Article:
Costumes for Parading in Carnival 2012

By Ana Gabriela Ribeiro, Contributing Reporter

RIO DE JANEIRO, BRAZIL – With less then a month to go before Carnival 2012, revelers need to hurry up if they still want to buy Fantasias (Carnival costumes) to parade on the “Sapucai” at the Sambódromo in Rio. Each samba school participating in the parade competition has their own set of costumes based on the year’s Enredo (Theme), and with only a limited number per Ala (wing or section), there is no time to waste.

A parader in costume with Unidos de Vila Isabel in Carnival 2011, Rio de Janeiro, Brazil News

A parader in costume with Unidos de Vila Isabel in Carnival 2011, photo by Raphael David/Riotur.

There are two general ways to get a hold of official Carnival costumes, either through travel agencies, or online direct from the samba schools or specialized Carnival sites, like InsideRioCarnival.com,
Rio-Carnival.net or Brazilcarnivalshop.com.

With travel agencies the process is simpler. One has only to pick the samba school of choice and they do everything from there, including contacting the president of the specific samba school parade Ala (“wing”) to check if the chosen costumes are still available.

Costume prices typically range from R$500 to R$800 (US$480) for the Special Group schools that will be parading on February 19th and 20th, and these prices will continue to go up until Carnival. Costumes for the Access Groups, which parade earlier, are less expensive at around R$400 (US$240) each.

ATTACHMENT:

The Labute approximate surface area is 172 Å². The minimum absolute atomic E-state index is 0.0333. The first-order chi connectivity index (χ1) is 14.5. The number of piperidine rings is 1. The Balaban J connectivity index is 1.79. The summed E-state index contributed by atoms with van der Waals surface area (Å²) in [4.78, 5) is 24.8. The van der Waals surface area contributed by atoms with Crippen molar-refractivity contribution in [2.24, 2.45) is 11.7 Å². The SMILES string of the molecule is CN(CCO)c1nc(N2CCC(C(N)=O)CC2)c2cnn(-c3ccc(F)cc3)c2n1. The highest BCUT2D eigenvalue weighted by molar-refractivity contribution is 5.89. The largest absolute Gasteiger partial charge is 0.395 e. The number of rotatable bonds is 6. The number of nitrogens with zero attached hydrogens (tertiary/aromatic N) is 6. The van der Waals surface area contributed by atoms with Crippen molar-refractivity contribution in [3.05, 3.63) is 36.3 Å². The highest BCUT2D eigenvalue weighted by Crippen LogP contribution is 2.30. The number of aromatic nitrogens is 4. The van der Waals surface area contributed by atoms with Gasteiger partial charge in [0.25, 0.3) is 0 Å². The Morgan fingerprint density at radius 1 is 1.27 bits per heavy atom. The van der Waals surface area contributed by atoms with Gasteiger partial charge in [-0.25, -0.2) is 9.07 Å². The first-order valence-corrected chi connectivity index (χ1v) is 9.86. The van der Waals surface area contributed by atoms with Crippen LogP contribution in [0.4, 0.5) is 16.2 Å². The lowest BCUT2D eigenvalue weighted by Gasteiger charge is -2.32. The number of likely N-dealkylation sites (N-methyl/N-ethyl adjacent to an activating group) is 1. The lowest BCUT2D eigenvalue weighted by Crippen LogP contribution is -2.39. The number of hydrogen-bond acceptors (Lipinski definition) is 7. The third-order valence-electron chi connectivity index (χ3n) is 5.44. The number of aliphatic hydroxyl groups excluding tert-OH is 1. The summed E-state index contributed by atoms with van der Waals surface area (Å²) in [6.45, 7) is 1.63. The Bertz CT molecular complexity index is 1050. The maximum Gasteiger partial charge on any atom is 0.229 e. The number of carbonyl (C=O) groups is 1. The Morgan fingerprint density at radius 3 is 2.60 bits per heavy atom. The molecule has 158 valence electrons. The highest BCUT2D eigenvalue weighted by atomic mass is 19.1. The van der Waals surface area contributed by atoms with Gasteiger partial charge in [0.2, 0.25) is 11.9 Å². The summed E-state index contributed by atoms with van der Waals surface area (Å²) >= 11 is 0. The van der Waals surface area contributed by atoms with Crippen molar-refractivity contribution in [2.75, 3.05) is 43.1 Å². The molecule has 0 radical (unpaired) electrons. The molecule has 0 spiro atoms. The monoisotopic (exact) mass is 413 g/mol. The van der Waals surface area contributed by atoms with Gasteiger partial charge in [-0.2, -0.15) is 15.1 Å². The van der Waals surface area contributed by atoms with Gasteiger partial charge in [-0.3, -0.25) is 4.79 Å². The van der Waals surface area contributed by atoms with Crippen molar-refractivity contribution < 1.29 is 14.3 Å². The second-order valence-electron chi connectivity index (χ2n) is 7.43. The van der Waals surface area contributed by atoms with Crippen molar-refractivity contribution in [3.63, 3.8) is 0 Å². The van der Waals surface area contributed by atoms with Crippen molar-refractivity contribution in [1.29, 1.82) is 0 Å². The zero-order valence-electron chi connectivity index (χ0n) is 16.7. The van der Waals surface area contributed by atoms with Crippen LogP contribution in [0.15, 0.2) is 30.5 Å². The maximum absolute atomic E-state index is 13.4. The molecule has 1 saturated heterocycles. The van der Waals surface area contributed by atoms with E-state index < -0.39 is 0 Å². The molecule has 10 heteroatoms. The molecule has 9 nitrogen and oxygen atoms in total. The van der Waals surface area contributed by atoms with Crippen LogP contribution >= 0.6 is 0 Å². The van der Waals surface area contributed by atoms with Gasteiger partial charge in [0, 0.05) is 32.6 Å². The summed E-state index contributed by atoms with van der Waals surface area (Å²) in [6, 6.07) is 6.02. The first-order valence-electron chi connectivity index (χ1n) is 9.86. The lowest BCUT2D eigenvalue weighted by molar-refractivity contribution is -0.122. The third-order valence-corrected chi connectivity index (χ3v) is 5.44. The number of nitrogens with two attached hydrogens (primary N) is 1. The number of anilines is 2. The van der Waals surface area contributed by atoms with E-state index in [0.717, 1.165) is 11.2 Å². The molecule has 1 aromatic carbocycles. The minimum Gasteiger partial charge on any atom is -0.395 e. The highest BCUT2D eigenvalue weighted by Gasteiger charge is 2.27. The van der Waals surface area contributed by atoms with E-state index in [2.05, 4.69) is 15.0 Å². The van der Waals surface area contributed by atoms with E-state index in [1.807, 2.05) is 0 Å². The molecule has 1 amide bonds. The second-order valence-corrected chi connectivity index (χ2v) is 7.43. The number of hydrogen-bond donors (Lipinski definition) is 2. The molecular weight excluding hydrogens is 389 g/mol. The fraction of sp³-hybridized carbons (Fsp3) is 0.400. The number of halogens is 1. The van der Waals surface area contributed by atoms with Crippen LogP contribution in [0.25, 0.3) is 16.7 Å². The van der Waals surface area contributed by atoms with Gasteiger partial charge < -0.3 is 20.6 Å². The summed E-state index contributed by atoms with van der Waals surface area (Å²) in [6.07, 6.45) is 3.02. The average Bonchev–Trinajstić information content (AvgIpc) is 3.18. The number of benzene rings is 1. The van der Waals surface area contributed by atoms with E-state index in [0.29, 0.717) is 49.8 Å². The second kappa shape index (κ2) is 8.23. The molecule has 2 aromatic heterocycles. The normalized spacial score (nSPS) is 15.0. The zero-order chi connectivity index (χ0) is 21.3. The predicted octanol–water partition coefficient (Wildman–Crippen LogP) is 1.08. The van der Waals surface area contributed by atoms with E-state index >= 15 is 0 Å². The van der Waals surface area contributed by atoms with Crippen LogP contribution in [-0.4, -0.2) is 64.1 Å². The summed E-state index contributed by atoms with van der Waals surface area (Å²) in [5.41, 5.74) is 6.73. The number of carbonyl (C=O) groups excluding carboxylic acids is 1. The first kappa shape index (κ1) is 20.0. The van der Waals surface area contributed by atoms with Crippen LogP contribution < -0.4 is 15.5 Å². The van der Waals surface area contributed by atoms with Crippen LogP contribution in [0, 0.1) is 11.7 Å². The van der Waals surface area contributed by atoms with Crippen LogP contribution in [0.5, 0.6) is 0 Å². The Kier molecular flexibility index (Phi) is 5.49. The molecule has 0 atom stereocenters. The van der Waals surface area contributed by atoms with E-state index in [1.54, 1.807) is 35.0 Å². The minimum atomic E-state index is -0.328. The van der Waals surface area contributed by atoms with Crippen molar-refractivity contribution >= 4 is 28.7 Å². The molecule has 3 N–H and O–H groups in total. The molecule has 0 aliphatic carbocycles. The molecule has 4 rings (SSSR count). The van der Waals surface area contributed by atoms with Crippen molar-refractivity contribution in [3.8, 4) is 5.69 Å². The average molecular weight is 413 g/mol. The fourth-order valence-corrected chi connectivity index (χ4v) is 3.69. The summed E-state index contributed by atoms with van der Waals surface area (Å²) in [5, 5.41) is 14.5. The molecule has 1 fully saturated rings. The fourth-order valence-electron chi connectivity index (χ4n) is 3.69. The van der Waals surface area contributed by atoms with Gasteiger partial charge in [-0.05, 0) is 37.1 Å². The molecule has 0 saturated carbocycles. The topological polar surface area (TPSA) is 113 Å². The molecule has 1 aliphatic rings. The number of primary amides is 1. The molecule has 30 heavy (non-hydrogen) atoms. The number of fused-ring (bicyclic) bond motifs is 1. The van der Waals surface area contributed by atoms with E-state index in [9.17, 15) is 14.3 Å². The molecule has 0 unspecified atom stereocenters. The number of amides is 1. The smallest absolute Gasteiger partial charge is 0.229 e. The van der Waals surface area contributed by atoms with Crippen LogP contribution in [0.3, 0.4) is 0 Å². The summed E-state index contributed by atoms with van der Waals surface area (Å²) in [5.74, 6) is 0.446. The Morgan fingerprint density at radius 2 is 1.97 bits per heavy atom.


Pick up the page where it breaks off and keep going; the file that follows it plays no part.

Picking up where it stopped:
Most costumes are unisex, equally used by both men and women and the sizes are very forgiving. Height is the main factor when deciding on size, a Medium fits a person of 5’8 inches but when in doubt go one size higher. As for shoes, a U.S. size 6 for men and or 7 1/2 for women is roughly equivalent to a 36.

Laelson Bezerra, who works for Rio Show Turismo, explains that the client pays a deposit of fifty percent of the cost of the costume into the agency’s account. The rest is paid three days before the parade starts. “We will also take our clients to the barracoes (workshops where the costumes are kept) to a final fitting, which is already included in the price” says Bezerra.

Elaborate costumes in motion during Mangueira's 2011 Carnival performance, Rio de Janeiro, Brazil News

Elaborate costumes in motion during Mangueira's 2011 Carnival performance, photo by Adriana Lorete/Riotur.

The other option is to go directly to the samba schools, and most have web sites that clearly display the costume options. From there, although in Portuguese, it is possible to select sizes and see prices and check availability, however that is just the first step.

Next is to contact the president of the Ala or the person in charge of the costume and speak to them (most likely in Portuguese). Unless a fluent Portuguese speaker, it is advisable to have a Carioca friend to deal with the procedures and to negotiate with them.

Some of the presidents of the sectors, such as Hélcio Correia, president of the samba sector “Amar é viver “ (Imperatriz samba school), have their own site for loaning Carnival costumes. Correia suggests that international money transfers be done via Banco do Brazil or Western Union which have lower processing fees. The costumes are only ready three days before the parade.

For Carnival costumes see the samba schools sites:
Portela
Unidos da Tijuca
Mangueira
Beija-Flor
União da Ilha
Salgueiro
Grande Rio
Porto da Pedra
São Clemente
Mocidade
Imperatriz

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